The previous posts detailed how we learned this informant is Robinson Peter Sparks (sometimes called Richard P Sparks or Peter Sparks). He is Agnes's uncle through her mother Amanda Sparks Anderson. I also left off saying that Shelley had one more surprise for me, and for me it's a doozy.

According to Agnes's death record her parents are Wm Anderson of Missouri and Amanda Sparks of Missouri. However, after tracking Agnes through the census records her father is actually from Sweden and her mother is actually from Ohio. By connecting Amanda to her brother Robinson Peter Sparks in 1870, I further establish she's born in Ohio. So, where would I find Amanda in the 1880 US Census? Agnes isn't born for another year and it's said she was born in Evansville, Missouri. So, would Amanda be in Ohio or Missouri?

13 January 2016

The Piece That Ties It Together For Agnes Anderson

Agnes Anderson related to Robinson Sparks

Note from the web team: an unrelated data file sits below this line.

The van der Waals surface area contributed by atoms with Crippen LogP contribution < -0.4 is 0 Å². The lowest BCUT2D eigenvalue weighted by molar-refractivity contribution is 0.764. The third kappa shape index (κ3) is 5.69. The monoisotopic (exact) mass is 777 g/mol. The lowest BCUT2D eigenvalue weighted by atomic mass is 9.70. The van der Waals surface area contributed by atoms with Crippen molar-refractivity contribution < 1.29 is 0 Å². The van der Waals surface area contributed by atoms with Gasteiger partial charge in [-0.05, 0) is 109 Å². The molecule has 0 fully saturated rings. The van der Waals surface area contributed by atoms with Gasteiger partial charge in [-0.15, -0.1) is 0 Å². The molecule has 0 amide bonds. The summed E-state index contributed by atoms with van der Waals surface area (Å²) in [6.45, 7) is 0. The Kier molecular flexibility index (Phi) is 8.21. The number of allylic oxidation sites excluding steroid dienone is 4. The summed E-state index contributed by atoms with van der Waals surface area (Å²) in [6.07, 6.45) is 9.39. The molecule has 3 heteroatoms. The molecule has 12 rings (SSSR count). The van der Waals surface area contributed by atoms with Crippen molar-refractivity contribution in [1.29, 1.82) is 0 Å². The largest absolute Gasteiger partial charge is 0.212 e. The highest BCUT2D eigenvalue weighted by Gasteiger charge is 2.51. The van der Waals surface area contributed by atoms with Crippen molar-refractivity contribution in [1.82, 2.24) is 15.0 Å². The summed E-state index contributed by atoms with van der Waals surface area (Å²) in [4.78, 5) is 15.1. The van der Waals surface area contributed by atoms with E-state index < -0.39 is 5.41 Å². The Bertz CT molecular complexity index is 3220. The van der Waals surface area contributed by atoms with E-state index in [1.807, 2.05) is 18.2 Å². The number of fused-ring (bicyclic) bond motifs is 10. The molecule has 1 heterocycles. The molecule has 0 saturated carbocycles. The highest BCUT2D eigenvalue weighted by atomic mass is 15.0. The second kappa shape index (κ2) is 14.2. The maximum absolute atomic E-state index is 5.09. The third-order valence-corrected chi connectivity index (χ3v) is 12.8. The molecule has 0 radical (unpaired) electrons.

Where I left off in the previous post, I had the possibility of connecting Agnes Anderson, my grandmother's birth mother to Amanda Sparks and her brother Robinson Peter Sparks and 5 additional family members. I had received a Find A Grave link, a 1870 Census record, and death records for R Peter Sparks and a brother George, and a newspaper tidbit about Agnes selling real estate to Robinson Sparks.

If you missed the previous posts, you can catch up with these links:
How Could I Miss That Clue for Agnes Anderson?
The Crack in Agnes's Wall Widens

Let me pause for a moment. I was reading and re-reading these discoveries and becoming more excited. But, the skeptic side of me raise a valid point.  Were these people really my family?